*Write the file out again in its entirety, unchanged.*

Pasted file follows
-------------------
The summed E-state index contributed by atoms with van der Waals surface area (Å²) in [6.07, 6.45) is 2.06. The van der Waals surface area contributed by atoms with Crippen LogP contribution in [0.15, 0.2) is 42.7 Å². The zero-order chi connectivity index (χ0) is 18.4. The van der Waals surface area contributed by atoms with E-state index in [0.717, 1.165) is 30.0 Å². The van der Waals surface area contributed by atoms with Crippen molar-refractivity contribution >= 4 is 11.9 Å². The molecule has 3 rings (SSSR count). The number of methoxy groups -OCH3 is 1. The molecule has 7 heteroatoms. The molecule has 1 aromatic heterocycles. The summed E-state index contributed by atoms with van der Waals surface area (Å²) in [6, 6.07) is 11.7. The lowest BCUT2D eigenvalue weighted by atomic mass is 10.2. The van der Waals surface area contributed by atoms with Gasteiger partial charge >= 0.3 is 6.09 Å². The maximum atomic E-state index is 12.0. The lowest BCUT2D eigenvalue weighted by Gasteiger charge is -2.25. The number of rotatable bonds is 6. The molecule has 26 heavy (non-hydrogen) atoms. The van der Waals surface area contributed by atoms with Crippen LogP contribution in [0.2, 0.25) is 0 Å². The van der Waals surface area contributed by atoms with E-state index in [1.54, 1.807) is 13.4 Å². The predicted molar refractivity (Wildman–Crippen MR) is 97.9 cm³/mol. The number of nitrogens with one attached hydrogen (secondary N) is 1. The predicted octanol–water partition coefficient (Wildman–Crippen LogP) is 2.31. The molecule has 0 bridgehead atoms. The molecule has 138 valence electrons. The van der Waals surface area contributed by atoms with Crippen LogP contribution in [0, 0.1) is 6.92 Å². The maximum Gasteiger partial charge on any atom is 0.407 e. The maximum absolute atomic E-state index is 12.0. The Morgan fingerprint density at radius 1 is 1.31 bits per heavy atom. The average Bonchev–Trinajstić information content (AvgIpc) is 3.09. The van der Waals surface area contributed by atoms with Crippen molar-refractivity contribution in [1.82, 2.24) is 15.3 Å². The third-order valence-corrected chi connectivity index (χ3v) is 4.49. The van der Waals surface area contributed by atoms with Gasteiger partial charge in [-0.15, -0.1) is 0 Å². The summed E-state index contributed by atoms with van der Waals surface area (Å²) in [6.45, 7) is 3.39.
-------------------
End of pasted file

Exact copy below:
The summed E-state index contributed by atoms with van der Waals surface area (Å²) in [6.07, 6.45) is 2.06. The van der Waals surface area contributed by atoms with Crippen LogP contribution in [0.15, 0.2) is 42.7 Å². The zero-order chi connectivity index (χ0) is 18.4. The van der Waals surface area contributed by atoms with E-state index in [0.717, 1.165) is 30.0 Å². The van der Waals surface area contributed by atoms with Crippen molar-refractivity contribution >= 4 is 11.9 Å². The molecule has 3 rings (SSSR count). The number of methoxy groups -OCH3 is 1. The molecule has 7 heteroatoms. The molecule has 1 aromatic heterocycles. The summed E-state index contributed by atoms with van der Waals surface area (Å²) in [6, 6.07) is 11.7. The lowest BCUT2D eigenvalue weighted by atomic mass is 10.2. The van der Waals surface area contributed by atoms with Gasteiger partial charge >= 0.3 is 6.09 Å². The maximum atomic E-state index is 12.0. The lowest BCUT2D eigenvalue weighted by Gasteiger charge is -2.25. The number of rotatable bonds is 6. The molecule has 26 heavy (non-hydrogen) atoms. The van der Waals surface area contributed by atoms with Crippen LogP contribution in [0.2, 0.25) is 0 Å². The van der Waals surface area contributed by atoms with E-state index in [1.54, 1.807) is 13.4 Å². The predicted molar refractivity (Wildman–Crippen MR) is 97.9 cm³/mol. The number of nitrogens with one attached hydrogen (secondary N) is 1. The predicted octanol–water partition coefficient (Wildman–Crippen LogP) is 2.31. The molecule has 0 bridgehead atoms. The molecule has 138 valence electrons. The van der Waals surface area contributed by atoms with Crippen LogP contribution in [0, 0.1) is 6.92 Å². The maximum Gasteiger partial charge on any atom is 0.407 e. The maximum absolute atomic E-state index is 12.0. The Morgan fingerprint density at radius 1 is 1.31 bits per heavy atom. The average Bonchev–Trinajstić information content (AvgIpc) is 3.09. The van der Waals surface area contributed by atoms with Crippen molar-refractivity contribution in [1.82, 2.24) is 15.3 Å². The third-order valence-corrected chi connectivity index (χ3v) is 4.49. The van der Waals surface area contributed by atoms with Gasteiger partial charge in [-0.15, -0.1) is 0 Å². The summed E-state index contributed by atoms with van der Waals surface area (Å²) in [6.45, 7) is 3.39.